10 Tips for Safe Baby Bath Time

Does your baby love all the splashing and rubber ducks during her bath time? Bath time can be absolute fun for you and your little one. However, there are some important precautions you need to know as a parent to avoid any possible injuries to your child.

10 Tips for Safe Baby Bath Time

The first and foremost thing you need to keep in mind is to never ever leave your baby alone in the bathtub. Read on for more safety tips so your little one stay safe while she gets clean:

NEVER leave your baby ALONE. As mentioned in the early part of this article, the first and most important thing to remember is to never leave your baby unsupervised. Since they still don’t know how to swim, they may drown even in less than an inch of water. As much as possible, ready all the things you need before placing your child in the bathtub (soap, towel, diaper, clothes, etc.) In case you have a visitor and the doorbell rings, take your baby with you – just wrap a towel around her.

Check the temperature. Babies can get chilled easily, so before getting inside the bathroom, make sure the temperature inside is comfortably warm – normally, at around 75 degrees Fahrenheit.

Check the depth of the water. When you’re still filling up the tub with water, don’t put your baby into it yet as the water temperature may vary.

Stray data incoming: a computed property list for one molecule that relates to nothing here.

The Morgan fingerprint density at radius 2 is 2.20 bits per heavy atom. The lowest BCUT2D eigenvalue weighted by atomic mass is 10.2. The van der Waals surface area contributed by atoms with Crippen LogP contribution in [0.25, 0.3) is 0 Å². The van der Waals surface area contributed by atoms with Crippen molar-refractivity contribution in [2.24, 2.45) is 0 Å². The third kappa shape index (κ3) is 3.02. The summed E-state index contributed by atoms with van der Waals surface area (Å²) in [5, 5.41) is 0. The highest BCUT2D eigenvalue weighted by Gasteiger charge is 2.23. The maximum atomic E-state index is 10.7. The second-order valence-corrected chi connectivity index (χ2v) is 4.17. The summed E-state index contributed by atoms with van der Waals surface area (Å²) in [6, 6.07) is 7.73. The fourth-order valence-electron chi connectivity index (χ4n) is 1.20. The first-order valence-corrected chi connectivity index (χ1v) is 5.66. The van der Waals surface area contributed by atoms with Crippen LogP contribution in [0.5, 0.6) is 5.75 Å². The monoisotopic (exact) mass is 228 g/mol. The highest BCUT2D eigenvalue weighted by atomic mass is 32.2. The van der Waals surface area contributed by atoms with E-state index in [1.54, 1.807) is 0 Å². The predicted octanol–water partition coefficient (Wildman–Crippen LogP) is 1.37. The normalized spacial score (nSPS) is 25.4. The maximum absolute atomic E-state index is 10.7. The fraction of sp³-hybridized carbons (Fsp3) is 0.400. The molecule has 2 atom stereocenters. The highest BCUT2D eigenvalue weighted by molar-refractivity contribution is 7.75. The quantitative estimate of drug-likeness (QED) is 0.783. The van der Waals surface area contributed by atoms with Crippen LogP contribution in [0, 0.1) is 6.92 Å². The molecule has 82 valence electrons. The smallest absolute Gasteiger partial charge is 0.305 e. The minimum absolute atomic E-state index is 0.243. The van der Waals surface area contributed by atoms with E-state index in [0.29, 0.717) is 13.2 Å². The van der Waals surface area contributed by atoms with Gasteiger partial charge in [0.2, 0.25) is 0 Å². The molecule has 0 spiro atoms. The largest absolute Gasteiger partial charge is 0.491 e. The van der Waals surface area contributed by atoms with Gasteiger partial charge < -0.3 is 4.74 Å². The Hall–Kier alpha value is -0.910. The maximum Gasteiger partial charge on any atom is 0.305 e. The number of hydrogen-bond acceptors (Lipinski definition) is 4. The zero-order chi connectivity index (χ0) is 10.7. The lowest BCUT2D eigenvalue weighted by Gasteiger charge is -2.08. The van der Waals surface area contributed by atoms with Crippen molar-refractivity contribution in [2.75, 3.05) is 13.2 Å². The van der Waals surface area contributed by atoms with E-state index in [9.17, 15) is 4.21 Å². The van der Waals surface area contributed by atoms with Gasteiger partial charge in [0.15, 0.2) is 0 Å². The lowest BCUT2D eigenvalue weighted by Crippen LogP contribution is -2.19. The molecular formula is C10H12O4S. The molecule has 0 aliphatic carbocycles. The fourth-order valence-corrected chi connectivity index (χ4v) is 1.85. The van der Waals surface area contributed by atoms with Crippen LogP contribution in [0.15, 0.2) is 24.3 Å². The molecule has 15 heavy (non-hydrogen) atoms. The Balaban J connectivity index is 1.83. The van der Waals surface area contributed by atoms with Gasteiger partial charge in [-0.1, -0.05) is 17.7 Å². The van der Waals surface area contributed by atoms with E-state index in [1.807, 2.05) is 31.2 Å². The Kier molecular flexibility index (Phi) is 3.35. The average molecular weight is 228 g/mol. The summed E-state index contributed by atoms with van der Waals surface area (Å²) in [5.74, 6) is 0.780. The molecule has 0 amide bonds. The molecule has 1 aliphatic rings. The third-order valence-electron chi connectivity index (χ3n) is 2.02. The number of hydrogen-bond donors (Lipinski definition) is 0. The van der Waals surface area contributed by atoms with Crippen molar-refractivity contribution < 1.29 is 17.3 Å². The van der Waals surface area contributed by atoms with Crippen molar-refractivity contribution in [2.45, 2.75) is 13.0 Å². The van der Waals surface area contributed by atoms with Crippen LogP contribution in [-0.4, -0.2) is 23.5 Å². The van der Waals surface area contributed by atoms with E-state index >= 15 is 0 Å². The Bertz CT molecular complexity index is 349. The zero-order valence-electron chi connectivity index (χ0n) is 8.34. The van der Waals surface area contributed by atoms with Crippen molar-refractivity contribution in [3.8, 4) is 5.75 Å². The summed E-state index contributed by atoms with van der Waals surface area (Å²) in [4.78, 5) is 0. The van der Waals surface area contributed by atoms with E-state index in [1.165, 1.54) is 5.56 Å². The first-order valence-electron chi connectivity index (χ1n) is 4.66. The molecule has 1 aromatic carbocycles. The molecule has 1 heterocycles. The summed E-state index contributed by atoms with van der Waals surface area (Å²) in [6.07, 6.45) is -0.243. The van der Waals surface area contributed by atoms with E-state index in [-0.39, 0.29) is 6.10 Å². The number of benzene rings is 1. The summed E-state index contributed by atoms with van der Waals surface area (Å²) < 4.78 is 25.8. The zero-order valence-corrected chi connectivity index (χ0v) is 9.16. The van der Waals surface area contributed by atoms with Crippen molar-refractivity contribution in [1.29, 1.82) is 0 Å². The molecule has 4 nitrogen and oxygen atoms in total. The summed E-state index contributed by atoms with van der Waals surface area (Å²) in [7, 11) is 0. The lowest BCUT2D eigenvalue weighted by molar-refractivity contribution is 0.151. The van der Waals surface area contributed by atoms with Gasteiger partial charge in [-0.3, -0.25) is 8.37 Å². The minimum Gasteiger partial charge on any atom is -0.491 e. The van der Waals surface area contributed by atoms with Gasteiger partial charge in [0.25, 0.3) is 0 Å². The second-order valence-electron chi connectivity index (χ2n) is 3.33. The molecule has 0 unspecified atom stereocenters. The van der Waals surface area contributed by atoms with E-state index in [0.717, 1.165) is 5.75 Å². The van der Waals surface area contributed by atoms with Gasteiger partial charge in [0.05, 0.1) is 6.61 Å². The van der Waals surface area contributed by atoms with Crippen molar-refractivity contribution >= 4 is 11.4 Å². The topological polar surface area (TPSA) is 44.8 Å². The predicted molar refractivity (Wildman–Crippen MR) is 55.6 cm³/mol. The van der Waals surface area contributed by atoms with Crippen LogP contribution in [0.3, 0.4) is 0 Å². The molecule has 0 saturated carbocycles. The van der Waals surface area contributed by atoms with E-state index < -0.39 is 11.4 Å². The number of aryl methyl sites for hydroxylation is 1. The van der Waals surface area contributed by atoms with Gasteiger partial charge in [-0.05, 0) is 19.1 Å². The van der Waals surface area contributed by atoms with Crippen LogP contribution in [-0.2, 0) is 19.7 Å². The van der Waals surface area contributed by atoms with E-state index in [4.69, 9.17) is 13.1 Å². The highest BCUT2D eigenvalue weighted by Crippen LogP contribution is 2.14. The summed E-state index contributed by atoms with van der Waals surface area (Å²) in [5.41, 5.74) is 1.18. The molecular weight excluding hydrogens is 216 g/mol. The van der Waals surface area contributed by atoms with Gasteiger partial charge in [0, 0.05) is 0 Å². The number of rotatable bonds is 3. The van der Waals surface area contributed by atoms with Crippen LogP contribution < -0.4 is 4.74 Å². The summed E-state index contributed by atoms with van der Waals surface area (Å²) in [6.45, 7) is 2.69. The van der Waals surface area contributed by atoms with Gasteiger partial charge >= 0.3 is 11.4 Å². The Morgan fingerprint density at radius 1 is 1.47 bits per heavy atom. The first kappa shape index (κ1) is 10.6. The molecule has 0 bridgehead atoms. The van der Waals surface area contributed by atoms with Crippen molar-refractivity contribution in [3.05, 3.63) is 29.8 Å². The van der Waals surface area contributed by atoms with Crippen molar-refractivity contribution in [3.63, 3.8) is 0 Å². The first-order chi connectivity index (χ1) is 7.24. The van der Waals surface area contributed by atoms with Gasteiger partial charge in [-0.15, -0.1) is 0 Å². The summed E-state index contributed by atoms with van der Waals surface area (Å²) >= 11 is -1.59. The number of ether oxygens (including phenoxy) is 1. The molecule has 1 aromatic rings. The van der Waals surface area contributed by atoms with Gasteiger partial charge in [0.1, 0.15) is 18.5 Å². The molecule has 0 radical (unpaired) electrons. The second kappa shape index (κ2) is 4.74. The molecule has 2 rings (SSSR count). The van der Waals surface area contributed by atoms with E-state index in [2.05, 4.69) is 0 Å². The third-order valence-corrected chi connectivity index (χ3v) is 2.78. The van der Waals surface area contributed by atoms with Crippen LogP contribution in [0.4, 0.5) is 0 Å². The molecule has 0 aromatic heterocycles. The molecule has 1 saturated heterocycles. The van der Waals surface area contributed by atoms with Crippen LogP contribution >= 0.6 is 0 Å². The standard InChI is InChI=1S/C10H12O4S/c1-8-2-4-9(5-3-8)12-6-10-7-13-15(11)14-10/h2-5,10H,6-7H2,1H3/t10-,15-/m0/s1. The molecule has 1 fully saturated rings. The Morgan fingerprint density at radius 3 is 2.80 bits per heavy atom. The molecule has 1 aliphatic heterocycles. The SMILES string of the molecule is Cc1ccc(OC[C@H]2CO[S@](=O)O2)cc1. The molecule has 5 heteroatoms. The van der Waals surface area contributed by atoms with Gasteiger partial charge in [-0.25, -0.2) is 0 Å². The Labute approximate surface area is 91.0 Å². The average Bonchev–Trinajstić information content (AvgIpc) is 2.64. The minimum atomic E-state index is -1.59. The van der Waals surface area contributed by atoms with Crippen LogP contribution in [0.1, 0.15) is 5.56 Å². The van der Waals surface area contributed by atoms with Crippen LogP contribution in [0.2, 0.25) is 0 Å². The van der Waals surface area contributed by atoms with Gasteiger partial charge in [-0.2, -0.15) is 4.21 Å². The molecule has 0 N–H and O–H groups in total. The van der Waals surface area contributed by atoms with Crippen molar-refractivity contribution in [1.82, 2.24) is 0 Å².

Accessorize your tub properly. Bathtubs can be as slippery – so what are the ways to avoid any accidents while bathing your little one? You can put a rubber bath mat in the tub, a cushioned spouts cover that can protect your baby’s head, in case she bumps her head. Moreover, make sure that the glass door of your shower is made from safety glass.

Check the water temperature. You need not only to check the bathroom’s temperature, but also the water’s temperature. Generally, babies prefer cooler water than warm. To check, place your wrist or the inside of your elbow in the water to make sure it’s not too hot nor too cold. If you have a water heater, set it to 120 degrees Fahrenheit as it may only take about two to three seconds for your baby to suffer from third degree burn if you set your heater to 140 degrees Fahrenheit.

Add a bath ring to your baby’s bath time accessories. If your baby can sit up, a bath ring will surely be a big help. Nevertheless, it doesn’t necessarily gives your child a protection – babies can still tip over or get trapped under the ring. Keeping your eye and hand on your baby is the safest option for you.

Choose the preferred soaps based on your baby’s skin type. The recommended soaps for babies are the mild ones. If you are bothered by the thought of using a soap, and shampoo can dry your little one’s skin, there’s another option for you. You can wash your baby with plain water as long as you clean the diaper zone because that’s where germs normally reside.

Watch what your child’s hands are holding. As much as possible, don’t allow your baby to touch the faucet handles as it can lead to serious injury.

Don’t use bubble baths. Yes, it can be soothing with adults when we shower with bubble baths, but it can irritate your baby’s urethra – it can increase the risk of having urinary tract infections.

Other safety precautions. The proper height of the water for babies should be only 2 to 4 inches deep. Additionally, keep other electric appliances such as hair dryers or curling irons away from the bathtub when you’re showering your baby.

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